The grant will help with traffic safety enforcement in the county. Area of focus will include impaired driving, motorcycle safety, and youthful drivers.

The National Highway Traffic Safety Administration gives the money to the Ohio Traffic Safety Office for distribution.

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Human Trafficking Survivor to Present Her Story in Findlay

09/12/14   4:34 p.m.

With human trafficking on the rise, the Center for Safe and Healthy Children is hosting an event to educate the public on the dangers.

Barbara Freeman was a human trafficking victim herself and will present her speech “I am Now Free from Bondage” Sept. 23 at 7 p.m. at First Presbyterian Church in Findlay.

The event is open to anyone 13 years and older and there is no admission fee. Ohio is the fifth in the nation for prevalence of trafficiking and due to the location of I-75, northwest Ohio is one of the most predominant areas in the entire country.

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New Minimum Hour Requirement for Ohio Schools May Cause Problems

09/12/14   1:05 p.m.

Snow days are going to be treated a little differently this year in Ohio school districts. In March the Ohio Department of Education announced they would be changing the state requirement starting with the 2014-15 school year from a certain number of school days, to a minimum number of hours.

Audio: Ed Kurt

Kurt said the state minimum for high and middle schools is 1001 hours and for elementary schools it’s 920 hours. Right now Findlay schools are scheduled for 100-125 hours over that minimum. If there is a delay or cancellation, those hours lost would be substracted from the school’s total hours.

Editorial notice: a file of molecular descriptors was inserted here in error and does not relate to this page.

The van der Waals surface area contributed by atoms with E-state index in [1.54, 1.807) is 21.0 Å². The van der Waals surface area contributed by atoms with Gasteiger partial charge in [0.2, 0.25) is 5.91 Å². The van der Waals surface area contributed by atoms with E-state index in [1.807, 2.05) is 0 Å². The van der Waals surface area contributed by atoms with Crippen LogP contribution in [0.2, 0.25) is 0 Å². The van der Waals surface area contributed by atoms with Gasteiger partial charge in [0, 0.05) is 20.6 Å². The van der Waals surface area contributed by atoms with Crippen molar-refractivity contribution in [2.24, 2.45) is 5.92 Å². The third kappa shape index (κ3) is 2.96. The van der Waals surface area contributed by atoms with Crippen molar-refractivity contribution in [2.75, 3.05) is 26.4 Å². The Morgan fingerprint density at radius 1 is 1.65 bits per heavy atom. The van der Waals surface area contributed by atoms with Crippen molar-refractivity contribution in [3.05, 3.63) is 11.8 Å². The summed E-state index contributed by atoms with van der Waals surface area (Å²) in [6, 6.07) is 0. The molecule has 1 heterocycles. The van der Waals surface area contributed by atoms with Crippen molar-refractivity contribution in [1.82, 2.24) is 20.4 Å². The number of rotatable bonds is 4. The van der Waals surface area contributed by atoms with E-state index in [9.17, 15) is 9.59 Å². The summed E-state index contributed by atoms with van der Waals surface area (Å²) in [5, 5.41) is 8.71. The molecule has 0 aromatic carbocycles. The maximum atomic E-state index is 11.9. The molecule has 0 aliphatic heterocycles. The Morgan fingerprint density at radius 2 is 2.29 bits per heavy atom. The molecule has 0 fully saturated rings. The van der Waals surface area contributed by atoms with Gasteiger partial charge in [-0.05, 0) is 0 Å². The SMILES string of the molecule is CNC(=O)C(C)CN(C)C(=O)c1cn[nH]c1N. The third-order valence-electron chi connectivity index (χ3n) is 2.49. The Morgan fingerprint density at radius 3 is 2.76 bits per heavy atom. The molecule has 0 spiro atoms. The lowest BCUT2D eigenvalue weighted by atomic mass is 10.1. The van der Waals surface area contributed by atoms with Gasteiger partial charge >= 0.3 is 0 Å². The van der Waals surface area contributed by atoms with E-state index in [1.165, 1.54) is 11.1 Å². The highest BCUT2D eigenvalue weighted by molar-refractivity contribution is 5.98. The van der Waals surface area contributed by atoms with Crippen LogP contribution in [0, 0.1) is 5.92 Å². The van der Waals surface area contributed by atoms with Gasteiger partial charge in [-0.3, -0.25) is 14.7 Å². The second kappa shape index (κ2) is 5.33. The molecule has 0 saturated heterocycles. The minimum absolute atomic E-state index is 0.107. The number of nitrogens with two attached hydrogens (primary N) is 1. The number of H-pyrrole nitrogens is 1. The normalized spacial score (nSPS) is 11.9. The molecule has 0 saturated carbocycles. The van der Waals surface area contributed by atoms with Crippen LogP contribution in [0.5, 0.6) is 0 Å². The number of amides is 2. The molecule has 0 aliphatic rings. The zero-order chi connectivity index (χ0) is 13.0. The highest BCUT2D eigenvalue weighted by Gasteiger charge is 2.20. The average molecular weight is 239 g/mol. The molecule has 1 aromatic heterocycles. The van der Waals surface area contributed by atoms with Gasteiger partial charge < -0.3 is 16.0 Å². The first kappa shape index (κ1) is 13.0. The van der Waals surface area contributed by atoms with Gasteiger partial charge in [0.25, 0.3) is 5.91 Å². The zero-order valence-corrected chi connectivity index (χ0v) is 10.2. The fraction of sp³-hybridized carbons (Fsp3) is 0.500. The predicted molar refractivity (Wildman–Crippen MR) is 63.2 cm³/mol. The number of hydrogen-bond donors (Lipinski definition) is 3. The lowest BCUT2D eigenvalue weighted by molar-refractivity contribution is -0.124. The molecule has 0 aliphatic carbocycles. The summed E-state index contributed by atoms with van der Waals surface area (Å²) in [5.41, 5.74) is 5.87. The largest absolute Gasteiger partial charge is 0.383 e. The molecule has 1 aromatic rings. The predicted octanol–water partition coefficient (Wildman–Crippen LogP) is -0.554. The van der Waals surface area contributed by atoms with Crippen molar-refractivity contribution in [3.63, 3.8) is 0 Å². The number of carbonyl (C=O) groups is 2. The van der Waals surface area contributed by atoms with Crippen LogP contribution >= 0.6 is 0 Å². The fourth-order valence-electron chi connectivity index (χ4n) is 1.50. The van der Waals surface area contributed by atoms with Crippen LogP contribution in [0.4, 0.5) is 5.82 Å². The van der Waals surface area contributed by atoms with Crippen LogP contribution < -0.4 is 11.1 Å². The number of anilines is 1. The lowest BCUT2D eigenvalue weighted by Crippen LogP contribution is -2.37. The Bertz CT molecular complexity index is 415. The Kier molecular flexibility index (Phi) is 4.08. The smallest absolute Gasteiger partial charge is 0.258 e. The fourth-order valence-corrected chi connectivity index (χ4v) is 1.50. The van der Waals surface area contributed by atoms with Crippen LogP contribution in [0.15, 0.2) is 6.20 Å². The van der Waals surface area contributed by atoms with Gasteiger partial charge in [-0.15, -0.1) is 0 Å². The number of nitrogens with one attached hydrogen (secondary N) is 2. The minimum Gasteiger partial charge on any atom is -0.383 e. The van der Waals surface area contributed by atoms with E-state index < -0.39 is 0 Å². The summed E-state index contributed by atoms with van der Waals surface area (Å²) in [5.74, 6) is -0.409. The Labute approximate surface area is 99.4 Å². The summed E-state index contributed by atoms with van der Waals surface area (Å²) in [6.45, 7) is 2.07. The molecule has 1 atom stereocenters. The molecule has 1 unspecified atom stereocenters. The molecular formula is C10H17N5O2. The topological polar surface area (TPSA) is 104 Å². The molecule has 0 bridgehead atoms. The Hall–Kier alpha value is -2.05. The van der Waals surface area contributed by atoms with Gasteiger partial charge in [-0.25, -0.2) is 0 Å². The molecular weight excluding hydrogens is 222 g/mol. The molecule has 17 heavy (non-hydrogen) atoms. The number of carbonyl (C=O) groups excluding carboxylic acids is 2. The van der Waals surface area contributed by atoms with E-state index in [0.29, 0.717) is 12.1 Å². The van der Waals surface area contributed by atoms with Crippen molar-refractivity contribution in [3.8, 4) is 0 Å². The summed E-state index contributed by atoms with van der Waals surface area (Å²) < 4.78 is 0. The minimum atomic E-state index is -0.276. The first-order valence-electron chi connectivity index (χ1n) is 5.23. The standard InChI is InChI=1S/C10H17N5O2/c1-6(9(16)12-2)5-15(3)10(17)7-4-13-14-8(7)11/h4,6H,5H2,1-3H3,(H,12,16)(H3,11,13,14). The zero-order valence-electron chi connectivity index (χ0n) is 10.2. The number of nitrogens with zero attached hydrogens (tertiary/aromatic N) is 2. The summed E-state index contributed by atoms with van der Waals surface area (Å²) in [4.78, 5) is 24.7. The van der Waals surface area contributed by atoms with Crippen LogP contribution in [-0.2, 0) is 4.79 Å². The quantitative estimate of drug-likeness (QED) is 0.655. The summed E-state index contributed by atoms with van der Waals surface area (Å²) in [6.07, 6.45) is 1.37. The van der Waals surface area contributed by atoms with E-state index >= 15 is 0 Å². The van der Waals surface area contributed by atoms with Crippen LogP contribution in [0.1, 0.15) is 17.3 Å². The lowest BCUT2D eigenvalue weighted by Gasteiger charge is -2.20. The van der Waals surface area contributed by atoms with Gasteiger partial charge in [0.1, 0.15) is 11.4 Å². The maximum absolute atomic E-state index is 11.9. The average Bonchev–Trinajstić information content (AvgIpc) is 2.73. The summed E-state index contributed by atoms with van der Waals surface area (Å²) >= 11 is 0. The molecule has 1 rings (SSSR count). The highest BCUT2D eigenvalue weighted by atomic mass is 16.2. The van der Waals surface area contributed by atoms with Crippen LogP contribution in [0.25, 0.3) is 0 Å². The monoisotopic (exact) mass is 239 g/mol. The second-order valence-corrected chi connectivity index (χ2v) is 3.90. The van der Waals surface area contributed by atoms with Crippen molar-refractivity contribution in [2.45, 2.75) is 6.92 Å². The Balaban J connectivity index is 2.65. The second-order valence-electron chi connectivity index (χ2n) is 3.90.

For example high schools are required 1001, but Findlay High School is scheduled for 1126. When school closes, the number of hours lost is subtracted from the school’s total. If Findlay were to cancel school for a day that six hours and 20 minutes of education time would drop the district to just under 1120 hours. The same scenario is true for delays as well.

Audio: Ed Kurt

For Kurt, the problem is the “what if.” Kurt said if another winter like last causes the district to go to the minimum hours, that isn’t enough time to cover all the curriculum and conduct the required testing.

Right now Kurt said he’s approaching cancellations and delays normally and he’s going to try to get in as many days as possible, as safely as possible.

At this point Kurt said it’s too early to tell if this new system will help or hinder school districts and that will be evaluated at the end of the year. He said there may need to be discussion between legislators and school districts after this year, which would hopefully lead to tweaks and changes that would create the best possible scenario.

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Animal Believed To Be A Wolf Killed Near Leipsic

Whatever it was, Leispic residents won’t have to worry about it anymore. The Leipsic Police Department sent out a Nixle Alert last night that said the animal, believed to possibly be a wolf, was killed. The alert said the animal was shot two miles east of the village.

Officers had tried to tranquilize the animal Wednesday, but could not get a good shot.

Putnam County Dog Warden Mike Schroth told the Lima News earlier in the week he believed the animal could have been a hybrid mix of a wolf and a dog.

MORE: Nixle Alert